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“The Muck” showcases cultural diversity

The Muckenthaler Cultural Center in Fullerton displays South Korean art for no cost.  |  Photo Courtesy of Matthew Leslie

 

The Muckenthaler Cultural Center in Fullerton frequently showcases a vast array of diverse and appealing events. Located at 1201 W. Malvern Ave, this hidden gem of culture and entertainment goes almost unnoticed as countless cars drive past it everyday. Even though it remains unknown to many students, it still serves as a fantastic way to experience a variety of different cultural events. From art to live music, “The Muck” proves itself a special and accessible way for students to experience other cultures through entertainment.

green beauty

As a current example of this, the Ewha Womans University has put on the Nomkee Jun gallery. The university is very prestigious in South Korea with an alumni chapter right here in Southern California. Nomkee—which means green beauty in Korean—is the university’s college of art’s alumni association and they put on an annual art gallery at various locations in Los Angeles.

Photo Courtesy of Jinsong Kim

 

After starting in 2010, Nomkee had their first gallery tour in 2011 and they have showcased their work ever since. The gallery mainly consists of painting in the style of Minhwa—Korean folk art. The art represents a unique perspective on American culture in that it comes from a Korean point of view. Their work offers a blending of the two cultures by using a Korean style to represent some of the sights in America, such as Bryce Canyon and Carlsbad, as well as other countries. Apart from the paintings, the gallery consists of other styles of art such as photography and ceramics.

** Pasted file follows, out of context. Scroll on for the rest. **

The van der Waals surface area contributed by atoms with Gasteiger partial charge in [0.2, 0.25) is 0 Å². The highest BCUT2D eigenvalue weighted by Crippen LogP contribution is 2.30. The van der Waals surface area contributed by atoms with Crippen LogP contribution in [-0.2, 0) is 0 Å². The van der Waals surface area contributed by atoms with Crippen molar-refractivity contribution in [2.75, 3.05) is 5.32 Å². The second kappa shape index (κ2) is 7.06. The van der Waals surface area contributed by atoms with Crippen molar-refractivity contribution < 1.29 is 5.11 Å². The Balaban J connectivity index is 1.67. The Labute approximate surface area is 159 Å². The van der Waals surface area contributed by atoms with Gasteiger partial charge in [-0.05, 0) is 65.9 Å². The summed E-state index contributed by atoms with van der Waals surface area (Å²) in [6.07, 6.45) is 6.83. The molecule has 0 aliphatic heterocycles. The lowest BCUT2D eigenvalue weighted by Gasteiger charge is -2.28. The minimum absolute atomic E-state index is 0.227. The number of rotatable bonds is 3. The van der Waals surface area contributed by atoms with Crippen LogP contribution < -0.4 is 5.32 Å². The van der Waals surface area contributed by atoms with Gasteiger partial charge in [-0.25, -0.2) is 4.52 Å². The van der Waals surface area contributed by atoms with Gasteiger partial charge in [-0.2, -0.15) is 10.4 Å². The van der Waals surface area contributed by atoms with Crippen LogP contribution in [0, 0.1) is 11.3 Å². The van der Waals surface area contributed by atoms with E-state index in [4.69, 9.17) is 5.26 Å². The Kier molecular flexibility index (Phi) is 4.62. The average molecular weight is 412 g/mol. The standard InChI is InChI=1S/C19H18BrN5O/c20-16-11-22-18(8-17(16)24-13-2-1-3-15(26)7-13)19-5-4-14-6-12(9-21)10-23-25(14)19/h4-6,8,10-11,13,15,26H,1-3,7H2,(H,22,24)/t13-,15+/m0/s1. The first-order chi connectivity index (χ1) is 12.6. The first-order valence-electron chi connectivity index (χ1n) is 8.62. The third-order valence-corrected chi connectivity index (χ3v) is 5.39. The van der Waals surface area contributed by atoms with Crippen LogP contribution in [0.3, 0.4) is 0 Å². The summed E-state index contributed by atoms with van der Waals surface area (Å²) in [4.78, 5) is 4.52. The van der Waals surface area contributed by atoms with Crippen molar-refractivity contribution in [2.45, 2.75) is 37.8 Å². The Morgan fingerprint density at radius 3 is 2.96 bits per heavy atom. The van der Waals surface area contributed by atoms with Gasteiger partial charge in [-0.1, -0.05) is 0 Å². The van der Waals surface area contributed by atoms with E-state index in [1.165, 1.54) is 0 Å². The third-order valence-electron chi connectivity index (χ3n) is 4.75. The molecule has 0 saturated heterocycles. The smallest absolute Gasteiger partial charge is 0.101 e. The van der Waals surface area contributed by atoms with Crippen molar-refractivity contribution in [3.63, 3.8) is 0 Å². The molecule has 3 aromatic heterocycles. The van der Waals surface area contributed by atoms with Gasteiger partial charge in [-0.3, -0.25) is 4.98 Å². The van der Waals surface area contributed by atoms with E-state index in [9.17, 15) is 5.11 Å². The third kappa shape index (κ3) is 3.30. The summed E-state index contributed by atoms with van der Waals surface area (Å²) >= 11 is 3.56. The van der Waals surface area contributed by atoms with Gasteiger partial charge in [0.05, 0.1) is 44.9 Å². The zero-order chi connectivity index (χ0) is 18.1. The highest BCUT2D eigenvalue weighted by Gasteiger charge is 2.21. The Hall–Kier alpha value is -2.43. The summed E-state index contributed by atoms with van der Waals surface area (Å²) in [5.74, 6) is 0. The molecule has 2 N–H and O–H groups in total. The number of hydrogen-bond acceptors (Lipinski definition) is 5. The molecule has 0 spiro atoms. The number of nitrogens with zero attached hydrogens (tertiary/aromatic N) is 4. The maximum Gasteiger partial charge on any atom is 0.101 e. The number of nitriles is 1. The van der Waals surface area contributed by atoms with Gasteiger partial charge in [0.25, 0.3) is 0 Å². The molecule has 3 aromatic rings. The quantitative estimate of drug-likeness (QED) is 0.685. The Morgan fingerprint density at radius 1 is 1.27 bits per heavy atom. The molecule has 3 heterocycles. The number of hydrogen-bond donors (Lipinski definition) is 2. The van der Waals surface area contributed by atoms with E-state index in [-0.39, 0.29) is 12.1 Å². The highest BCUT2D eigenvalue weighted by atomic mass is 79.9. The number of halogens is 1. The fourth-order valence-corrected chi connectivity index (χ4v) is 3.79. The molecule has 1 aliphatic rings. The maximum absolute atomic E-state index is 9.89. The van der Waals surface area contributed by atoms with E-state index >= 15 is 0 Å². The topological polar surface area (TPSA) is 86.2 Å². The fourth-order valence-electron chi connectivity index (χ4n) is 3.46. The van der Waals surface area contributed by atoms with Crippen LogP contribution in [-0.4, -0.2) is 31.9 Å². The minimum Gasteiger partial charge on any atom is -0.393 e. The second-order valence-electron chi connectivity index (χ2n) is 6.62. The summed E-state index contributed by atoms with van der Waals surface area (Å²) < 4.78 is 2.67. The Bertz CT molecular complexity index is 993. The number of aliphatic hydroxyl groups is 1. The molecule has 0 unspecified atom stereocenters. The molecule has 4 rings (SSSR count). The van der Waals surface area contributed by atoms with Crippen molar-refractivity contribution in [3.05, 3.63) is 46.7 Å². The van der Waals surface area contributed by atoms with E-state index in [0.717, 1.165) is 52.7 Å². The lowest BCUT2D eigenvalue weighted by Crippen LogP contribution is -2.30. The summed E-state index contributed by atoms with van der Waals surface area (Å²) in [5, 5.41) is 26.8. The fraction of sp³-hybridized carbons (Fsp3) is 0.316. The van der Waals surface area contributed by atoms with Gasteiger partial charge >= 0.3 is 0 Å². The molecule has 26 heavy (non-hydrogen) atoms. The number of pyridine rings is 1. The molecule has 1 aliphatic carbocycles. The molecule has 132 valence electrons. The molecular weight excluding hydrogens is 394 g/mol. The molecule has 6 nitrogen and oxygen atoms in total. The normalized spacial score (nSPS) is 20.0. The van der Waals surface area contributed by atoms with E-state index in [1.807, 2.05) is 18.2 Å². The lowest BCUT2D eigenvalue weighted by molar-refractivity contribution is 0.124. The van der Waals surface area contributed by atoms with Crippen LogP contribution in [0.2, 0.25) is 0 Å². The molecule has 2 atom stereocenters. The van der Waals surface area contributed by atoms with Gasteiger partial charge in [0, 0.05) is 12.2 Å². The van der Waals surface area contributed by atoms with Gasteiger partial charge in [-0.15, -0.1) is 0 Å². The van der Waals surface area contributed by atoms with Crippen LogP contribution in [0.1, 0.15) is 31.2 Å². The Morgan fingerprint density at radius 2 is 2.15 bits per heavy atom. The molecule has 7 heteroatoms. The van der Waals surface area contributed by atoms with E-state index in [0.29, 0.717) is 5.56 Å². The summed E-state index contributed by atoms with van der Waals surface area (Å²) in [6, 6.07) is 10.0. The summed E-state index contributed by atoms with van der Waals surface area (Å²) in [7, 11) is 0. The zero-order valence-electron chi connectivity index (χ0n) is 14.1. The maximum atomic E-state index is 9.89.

Photo Courtesy of Soonju Hwang

 

Focusing on culture

Janet Seo, president of Nomkee and curator of the gallery, explained how as a non-profit association, the artists have more time to focus on their families without all the work of a full time artist. Seo also mentioned how Nomkee puts displaying their art and cultivating their talents ahead of the commercial aspect of the gallery. With this goal in mind, they were lead to the Muckenthaler Cultural Center who focuses specifically on cultural aspects rather than commercial ones.

Photo Courtesy of Janet Seo

 

One major benefit of this culture versus commercial approach is that the gallery is free. There is no charge to go and to see their work. The Nomkee Jun gallery serves as a fantastic way to see cultural art nearby and free of charge. Not only that, but the Muckenthaler hosts a wide variety of different cultural events this semester such as a Korean music concert and a Dia de los muertos fiesta. This affordable and nearby cultural center definitely deserves being checked out.

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